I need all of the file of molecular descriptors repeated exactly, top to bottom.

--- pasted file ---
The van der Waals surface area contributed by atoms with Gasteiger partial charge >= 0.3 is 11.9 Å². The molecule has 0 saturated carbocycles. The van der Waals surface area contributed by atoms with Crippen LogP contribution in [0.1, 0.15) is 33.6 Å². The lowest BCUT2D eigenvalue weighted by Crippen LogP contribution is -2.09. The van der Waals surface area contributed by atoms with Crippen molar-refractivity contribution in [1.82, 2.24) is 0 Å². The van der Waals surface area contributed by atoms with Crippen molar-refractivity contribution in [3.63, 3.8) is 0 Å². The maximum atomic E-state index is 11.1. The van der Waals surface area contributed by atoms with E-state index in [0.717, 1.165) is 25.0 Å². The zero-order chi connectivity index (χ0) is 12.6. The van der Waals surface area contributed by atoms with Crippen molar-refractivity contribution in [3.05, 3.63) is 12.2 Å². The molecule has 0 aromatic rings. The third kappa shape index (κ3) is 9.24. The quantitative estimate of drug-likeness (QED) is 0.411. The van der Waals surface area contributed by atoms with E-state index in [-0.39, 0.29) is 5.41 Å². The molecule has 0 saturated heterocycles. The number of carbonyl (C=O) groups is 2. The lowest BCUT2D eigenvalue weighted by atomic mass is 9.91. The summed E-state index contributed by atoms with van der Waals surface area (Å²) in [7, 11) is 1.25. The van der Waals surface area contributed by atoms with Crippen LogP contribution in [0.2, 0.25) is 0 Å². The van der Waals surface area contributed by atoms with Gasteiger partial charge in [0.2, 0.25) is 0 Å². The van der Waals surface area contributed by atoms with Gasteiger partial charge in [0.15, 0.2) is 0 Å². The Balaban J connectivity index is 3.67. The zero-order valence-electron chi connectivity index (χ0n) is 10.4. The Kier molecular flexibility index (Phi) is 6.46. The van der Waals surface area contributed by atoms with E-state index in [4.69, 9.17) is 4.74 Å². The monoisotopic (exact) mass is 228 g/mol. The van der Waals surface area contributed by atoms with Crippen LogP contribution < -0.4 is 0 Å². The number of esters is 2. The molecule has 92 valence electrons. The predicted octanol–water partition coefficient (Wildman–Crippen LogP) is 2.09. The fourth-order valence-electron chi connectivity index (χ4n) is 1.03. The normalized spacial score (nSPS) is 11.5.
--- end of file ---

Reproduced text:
The van der Waals surface area contributed by atoms with Gasteiger partial charge >= 0.3 is 11.9 Å². The molecule has 0 saturated carbocycles. The van der Waals surface area contributed by atoms with Crippen LogP contribution in [0.1, 0.15) is 33.6 Å². The lowest BCUT2D eigenvalue weighted by Crippen LogP contribution is -2.09. The van der Waals surface area contributed by atoms with Crippen molar-refractivity contribution in [1.82, 2.24) is 0 Å². The van der Waals surface area contributed by atoms with Crippen molar-refractivity contribution in [3.63, 3.8) is 0 Å². The maximum atomic E-state index is 11.1. The van der Waals surface area contributed by atoms with E-state index in [0.717, 1.165) is 25.0 Å². The zero-order chi connectivity index (χ0) is 12.6. The van der Waals surface area contributed by atoms with Crippen molar-refractivity contribution in [3.05, 3.63) is 12.2 Å². The molecule has 0 aromatic rings. The third kappa shape index (κ3) is 9.24. The quantitative estimate of drug-likeness (QED) is 0.411. The van der Waals surface area contributed by atoms with E-state index in [-0.39, 0.29) is 5.41 Å². The molecule has 0 saturated heterocycles. The number of carbonyl (C=O) groups is 2. The lowest BCUT2D eigenvalue weighted by atomic mass is 9.91. The summed E-state index contributed by atoms with van der Waals surface area (Å²) in [7, 11) is 1.25. The van der Waals surface area contributed by atoms with Crippen LogP contribution in [0.2, 0.25) is 0 Å². The van der Waals surface area contributed by atoms with Gasteiger partial charge in [0.2, 0.25) is 0 Å². The van der Waals surface area contributed by atoms with Gasteiger partial charge in [0.15, 0.2) is 0 Å². The Balaban J connectivity index is 3.67. The zero-order valence-electron chi connectivity index (χ0n) is 10.4. The Kier molecular flexibility index (Phi) is 6.46. The van der Waals surface area contributed by atoms with E-state index in [4.69, 9.17) is 4.74 Å². The monoisotopic (exact) mass is 228 g/mol. The van der Waals surface area contributed by atoms with Crippen LogP contribution < -0.4 is 0 Å². The number of esters is 2. The molecule has 92 valence electrons. The predicted octanol–water partition coefficient (Wildman–Crippen LogP) is 2.09. The fourth-order valence-electron chi connectivity index (χ4n) is 1.03. The normalized spacial score (nSPS) is 11.5.